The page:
Lovely as it was to be read to, on this particular evening I found it even lovelier to be played to. Piano and cello are the instruments I most delight in hearing, and though for me Bach will always claim the first few spaces in my personal top 50, it has to include the Impromptus, too; so I was delighted to find that some were featured tonight. As the pianist began playing one, instinctively I closed my eyes—I can surrender to music and poetry (and probably most things) more thoroughly if I exclude sight—but then thought ‘How often is the piano playing live, right here in front of you?’, and opened them again. Watching the wondrous, unflashy dexterity of the pianist’s fingers I longed to be transported by the music, but was distracted by the creaking of the piano stool as he moved and the EXTREMELY irritating way that a grandly-dressed white haired woman two seats over from me was wriggling her feet almost incessantly, causing her patent, black leather, sensible-heeled loafers to squeak against each other (and this continued, approx. every 7 seconds, THROUGHOUT the evening). Good thing we’d had to check in our weapons at the door.

But as I became able to focus I suddenly had one of those strange moments—as when, on old radios, you twirled the dial and suddenly found yourself right in the sweet spot where the sound settles and clarifies absolutely—and I could feel, rather than just know intellectually, that I was going to die. Not imminently, you understand—but that my mortality is a fact. I felt the strange, terrible, anguished sweetness of it. I say sweetness because, so swiftly after that sense of death that it felt simultaneous with it, came the twin sense of being utterly, entirely alive. I felt fully in, fully possessed of, this moment of peace and beauty; and in that dimly-lit room full of strangers, where air itself was made exquisite with sound, I wept (suitably discreet) tears in which grief and gratitude were blended, indistinguishable.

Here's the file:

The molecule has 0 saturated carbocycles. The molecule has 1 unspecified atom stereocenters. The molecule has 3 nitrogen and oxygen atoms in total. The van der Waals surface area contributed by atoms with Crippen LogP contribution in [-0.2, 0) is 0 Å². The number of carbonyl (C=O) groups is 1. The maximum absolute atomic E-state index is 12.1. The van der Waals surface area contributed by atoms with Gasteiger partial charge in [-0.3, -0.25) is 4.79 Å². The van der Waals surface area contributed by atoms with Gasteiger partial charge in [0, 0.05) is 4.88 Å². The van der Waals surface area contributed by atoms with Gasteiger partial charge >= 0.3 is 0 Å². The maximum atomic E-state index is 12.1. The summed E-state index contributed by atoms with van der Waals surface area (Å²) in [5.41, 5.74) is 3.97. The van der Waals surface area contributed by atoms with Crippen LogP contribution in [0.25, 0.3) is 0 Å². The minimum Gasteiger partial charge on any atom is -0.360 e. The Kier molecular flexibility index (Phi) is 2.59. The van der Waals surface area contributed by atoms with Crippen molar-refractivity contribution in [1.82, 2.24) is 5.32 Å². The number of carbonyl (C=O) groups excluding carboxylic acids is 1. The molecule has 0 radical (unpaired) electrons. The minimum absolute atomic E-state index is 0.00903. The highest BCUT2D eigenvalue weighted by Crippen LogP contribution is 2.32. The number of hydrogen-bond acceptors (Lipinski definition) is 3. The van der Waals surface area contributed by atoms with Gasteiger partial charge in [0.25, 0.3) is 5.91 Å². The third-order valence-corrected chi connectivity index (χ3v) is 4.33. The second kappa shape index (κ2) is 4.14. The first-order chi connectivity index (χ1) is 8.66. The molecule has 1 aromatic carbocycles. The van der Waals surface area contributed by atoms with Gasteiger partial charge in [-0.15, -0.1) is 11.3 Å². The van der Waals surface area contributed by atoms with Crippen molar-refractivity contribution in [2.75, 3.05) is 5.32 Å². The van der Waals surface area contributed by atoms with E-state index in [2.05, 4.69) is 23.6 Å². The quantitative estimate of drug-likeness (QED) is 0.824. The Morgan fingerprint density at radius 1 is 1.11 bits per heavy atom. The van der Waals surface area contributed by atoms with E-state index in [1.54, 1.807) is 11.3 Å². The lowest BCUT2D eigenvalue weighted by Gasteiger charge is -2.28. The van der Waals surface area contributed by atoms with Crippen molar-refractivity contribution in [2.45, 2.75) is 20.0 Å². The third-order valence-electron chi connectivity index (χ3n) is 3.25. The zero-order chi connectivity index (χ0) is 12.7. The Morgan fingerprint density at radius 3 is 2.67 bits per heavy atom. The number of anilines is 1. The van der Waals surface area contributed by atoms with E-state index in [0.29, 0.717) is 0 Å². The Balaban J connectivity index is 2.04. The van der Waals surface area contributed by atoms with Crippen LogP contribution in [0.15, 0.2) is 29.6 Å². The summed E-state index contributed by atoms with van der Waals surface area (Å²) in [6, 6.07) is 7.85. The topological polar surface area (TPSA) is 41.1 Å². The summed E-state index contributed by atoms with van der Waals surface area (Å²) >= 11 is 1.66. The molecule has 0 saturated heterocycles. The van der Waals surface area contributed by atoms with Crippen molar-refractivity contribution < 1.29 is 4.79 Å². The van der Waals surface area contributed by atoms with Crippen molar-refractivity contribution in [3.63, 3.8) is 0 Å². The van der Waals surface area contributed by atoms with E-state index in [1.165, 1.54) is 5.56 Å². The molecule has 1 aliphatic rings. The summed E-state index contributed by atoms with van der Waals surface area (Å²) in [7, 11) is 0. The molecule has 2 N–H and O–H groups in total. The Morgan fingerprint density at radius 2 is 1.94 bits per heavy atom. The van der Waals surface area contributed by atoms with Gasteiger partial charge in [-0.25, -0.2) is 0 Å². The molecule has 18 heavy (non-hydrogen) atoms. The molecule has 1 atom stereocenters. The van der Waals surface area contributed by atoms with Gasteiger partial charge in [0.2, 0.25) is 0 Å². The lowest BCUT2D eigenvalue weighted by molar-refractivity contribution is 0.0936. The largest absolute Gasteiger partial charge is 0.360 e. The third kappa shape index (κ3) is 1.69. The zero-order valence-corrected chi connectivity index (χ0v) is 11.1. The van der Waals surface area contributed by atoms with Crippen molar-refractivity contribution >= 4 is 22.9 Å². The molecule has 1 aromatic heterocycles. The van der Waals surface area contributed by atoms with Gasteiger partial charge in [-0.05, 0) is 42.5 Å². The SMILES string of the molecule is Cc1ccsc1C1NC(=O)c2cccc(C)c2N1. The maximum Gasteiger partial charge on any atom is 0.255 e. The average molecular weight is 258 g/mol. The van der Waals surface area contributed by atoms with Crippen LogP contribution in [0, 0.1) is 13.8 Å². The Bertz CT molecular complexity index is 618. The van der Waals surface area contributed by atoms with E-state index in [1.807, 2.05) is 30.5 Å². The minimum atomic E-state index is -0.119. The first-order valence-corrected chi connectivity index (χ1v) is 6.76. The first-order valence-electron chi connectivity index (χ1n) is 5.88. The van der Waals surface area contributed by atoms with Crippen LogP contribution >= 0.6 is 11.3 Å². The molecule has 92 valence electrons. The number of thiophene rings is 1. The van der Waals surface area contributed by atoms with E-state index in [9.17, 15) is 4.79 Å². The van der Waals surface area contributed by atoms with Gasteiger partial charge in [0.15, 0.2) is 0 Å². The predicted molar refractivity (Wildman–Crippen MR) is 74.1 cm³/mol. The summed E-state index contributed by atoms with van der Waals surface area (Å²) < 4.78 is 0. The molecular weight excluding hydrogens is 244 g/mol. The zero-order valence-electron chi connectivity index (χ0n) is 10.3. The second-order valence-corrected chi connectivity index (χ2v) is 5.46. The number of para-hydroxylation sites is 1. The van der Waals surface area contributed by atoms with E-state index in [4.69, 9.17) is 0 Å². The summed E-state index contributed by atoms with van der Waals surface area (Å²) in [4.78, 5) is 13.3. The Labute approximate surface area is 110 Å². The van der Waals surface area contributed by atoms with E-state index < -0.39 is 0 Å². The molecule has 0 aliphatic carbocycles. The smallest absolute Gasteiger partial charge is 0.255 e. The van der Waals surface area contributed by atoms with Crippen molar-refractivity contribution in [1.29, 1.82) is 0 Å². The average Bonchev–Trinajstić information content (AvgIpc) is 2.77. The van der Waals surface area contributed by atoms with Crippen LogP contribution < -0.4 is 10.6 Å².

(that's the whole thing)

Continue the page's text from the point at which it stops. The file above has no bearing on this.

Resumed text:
Supper, wine and more poetry and music followed; and by ten-ish we were all rising from our seats and wrapping up again to go out into the night air. Last year, when we emerged, Glenn stopped me in the car park, saying softly, ‘Look’, and pointing up at the sky, which was brilliant with the most extraordinary yellow-bright stars. The sky felt so near to us, so soft and lovely and large. This evening, because of the cloud, that final gift was missing.

But hey. There can’t always be stars.

You can read the poem from which the post’s title comes here. And you can have yourself a Schubert treat here or here.

5 Comments on thing 36: ‘part steals, lets part abide’: a few of my favourite things

  1. Made me cry -again- Lucy! I’m very partial to Hardy’s poetry, although I know he’s not fashionable, but I didn’t know that one. And I heartily sympathise with the distracting noise irritation – I try so hard to be charitable, but mostly fail!! (Glad to see Simon liked it too…. )